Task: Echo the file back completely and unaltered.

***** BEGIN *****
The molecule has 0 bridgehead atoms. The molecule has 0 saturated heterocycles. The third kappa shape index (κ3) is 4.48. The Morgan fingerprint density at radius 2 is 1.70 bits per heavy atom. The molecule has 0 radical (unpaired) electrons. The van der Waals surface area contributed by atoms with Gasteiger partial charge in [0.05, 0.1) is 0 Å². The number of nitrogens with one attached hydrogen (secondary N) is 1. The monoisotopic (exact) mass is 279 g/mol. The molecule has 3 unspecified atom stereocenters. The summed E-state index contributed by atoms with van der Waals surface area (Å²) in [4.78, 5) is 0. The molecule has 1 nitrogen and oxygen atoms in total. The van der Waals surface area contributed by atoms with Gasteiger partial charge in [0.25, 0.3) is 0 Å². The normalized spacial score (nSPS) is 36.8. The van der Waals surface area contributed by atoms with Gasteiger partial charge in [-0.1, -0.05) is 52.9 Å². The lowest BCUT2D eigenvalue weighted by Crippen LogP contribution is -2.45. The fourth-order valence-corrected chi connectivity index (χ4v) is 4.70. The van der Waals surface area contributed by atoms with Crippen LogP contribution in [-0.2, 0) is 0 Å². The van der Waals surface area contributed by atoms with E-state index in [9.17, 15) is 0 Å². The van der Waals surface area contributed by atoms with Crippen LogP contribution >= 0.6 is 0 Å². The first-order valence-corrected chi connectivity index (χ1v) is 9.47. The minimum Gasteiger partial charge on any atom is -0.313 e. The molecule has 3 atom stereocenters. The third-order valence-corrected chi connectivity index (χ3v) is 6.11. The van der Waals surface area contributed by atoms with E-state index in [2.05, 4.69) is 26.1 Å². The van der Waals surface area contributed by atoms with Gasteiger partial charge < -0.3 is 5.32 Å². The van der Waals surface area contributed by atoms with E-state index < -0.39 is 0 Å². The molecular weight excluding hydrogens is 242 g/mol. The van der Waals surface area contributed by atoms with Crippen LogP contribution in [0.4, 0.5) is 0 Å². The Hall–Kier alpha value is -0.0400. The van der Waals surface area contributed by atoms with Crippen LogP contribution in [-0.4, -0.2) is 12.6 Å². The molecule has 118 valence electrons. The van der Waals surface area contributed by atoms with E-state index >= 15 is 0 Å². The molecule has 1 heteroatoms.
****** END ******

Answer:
The molecule has 0 bridgehead atoms. The molecule has 0 saturated heterocycles. The third kappa shape index (κ3) is 4.48. The Morgan fingerprint density at radius 2 is 1.70 bits per heavy atom. The molecule has 0 radical (unpaired) electrons. The van der Waals surface area contributed by atoms with Gasteiger partial charge in [0.05, 0.1) is 0 Å². The number of nitrogens with one attached hydrogen (secondary N) is 1. The monoisotopic (exact) mass is 279 g/mol. The molecule has 3 unspecified atom stereocenters. The summed E-state index contributed by atoms with van der Waals surface area (Å²) in [4.78, 5) is 0. The molecule has 1 nitrogen and oxygen atoms in total. The van der Waals surface area contributed by atoms with Gasteiger partial charge in [0.25, 0.3) is 0 Å². The normalized spacial score (nSPS) is 36.8. The van der Waals surface area contributed by atoms with Gasteiger partial charge in [-0.1, -0.05) is 52.9 Å². The lowest BCUT2D eigenvalue weighted by Crippen LogP contribution is -2.45. The fourth-order valence-corrected chi connectivity index (χ4v) is 4.70. The van der Waals surface area contributed by atoms with Crippen LogP contribution in [-0.2, 0) is 0 Å². The van der Waals surface area contributed by atoms with E-state index in [9.17, 15) is 0 Å². The van der Waals surface area contributed by atoms with Crippen LogP contribution >= 0.6 is 0 Å². The first-order valence-corrected chi connectivity index (χ1v) is 9.47. The minimum Gasteiger partial charge on any atom is -0.313 e. The molecule has 3 atom stereocenters. The third-order valence-corrected chi connectivity index (χ3v) is 6.11. The van der Waals surface area contributed by atoms with E-state index in [2.05, 4.69) is 26.1 Å². The van der Waals surface area contributed by atoms with Gasteiger partial charge < -0.3 is 5.32 Å². The van der Waals surface area contributed by atoms with E-state index < -0.39 is 0 Å². The molecular weight excluding hydrogens is 242 g/mol. The van der Waals surface area contributed by atoms with Crippen LogP contribution in [0.4, 0.5) is 0 Å². The Hall–Kier alpha value is -0.0400. The van der Waals surface area contributed by atoms with Crippen LogP contribution in [-0.4, -0.2) is 12.6 Å². The molecule has 118 valence electrons. The van der Waals surface area contributed by atoms with E-state index >= 15 is 0 Å². The molecule has 1 heteroatoms.